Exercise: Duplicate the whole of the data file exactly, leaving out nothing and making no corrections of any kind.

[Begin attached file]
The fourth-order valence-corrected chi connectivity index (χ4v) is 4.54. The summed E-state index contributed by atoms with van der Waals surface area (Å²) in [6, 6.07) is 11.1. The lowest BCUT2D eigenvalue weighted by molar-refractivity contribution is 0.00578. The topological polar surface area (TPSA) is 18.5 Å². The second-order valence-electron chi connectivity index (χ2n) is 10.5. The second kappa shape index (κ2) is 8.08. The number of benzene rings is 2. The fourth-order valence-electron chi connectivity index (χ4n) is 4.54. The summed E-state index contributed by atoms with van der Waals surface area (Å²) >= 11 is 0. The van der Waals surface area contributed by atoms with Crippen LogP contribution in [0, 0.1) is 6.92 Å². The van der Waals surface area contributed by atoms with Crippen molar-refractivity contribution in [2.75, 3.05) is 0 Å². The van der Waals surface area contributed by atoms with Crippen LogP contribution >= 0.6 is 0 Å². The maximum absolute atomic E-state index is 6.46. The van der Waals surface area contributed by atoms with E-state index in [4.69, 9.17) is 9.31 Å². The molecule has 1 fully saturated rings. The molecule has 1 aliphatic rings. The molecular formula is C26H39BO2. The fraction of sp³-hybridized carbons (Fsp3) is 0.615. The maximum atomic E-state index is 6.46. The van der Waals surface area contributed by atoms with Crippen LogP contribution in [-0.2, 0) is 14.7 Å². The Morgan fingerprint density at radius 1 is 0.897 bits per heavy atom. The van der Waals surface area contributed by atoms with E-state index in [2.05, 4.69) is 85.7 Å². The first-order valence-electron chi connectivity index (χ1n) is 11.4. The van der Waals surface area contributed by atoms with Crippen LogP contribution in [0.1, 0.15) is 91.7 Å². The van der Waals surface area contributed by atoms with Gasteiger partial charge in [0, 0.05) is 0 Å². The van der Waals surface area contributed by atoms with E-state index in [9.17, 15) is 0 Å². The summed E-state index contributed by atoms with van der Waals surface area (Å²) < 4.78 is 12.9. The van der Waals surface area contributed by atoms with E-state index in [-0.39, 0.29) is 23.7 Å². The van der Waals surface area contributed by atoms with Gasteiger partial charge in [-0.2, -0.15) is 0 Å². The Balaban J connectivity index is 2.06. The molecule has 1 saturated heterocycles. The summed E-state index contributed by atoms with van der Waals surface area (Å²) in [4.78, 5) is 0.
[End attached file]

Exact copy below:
The fourth-order valence-corrected chi connectivity index (χ4v) is 4.54. The summed E-state index contributed by atoms with van der Waals surface area (Å²) in [6, 6.07) is 11.1. The lowest BCUT2D eigenvalue weighted by molar-refractivity contribution is 0.00578. The topological polar surface area (TPSA) is 18.5 Å². The second-order valence-electron chi connectivity index (χ2n) is 10.5. The second kappa shape index (κ2) is 8.08. The number of benzene rings is 2. The fourth-order valence-electron chi connectivity index (χ4n) is 4.54. The summed E-state index contributed by atoms with van der Waals surface area (Å²) >= 11 is 0. The van der Waals surface area contributed by atoms with Crippen LogP contribution in [0, 0.1) is 6.92 Å². The van der Waals surface area contributed by atoms with Crippen molar-refractivity contribution in [2.75, 3.05) is 0 Å². The van der Waals surface area contributed by atoms with Crippen LogP contribution >= 0.6 is 0 Å². The maximum absolute atomic E-state index is 6.46. The van der Waals surface area contributed by atoms with E-state index in [4.69, 9.17) is 9.31 Å². The molecule has 1 fully saturated rings. The molecule has 1 aliphatic rings. The molecular formula is C26H39BO2. The fraction of sp³-hybridized carbons (Fsp3) is 0.615. The maximum atomic E-state index is 6.46. The van der Waals surface area contributed by atoms with Crippen LogP contribution in [-0.2, 0) is 14.7 Å². The Morgan fingerprint density at radius 1 is 0.897 bits per heavy atom. The van der Waals surface area contributed by atoms with E-state index in [2.05, 4.69) is 85.7 Å². The first-order valence-electron chi connectivity index (χ1n) is 11.4. The van der Waals surface area contributed by atoms with Crippen LogP contribution in [0.1, 0.15) is 91.7 Å². The van der Waals surface area contributed by atoms with Gasteiger partial charge in [0, 0.05) is 0 Å². The van der Waals surface area contributed by atoms with E-state index in [9.17, 15) is 0 Å². The summed E-state index contributed by atoms with van der Waals surface area (Å²) < 4.78 is 12.9. The van der Waals surface area contributed by atoms with E-state index in [-0.39, 0.29) is 23.7 Å². The van der Waals surface area contributed by atoms with Gasteiger partial charge in [-0.2, -0.15) is 0 Å². The Balaban J connectivity index is 2.06. The molecule has 1 saturated heterocycles. The summed E-state index contributed by atoms with van der Waals surface area (Å²) in [4.78, 5) is 0.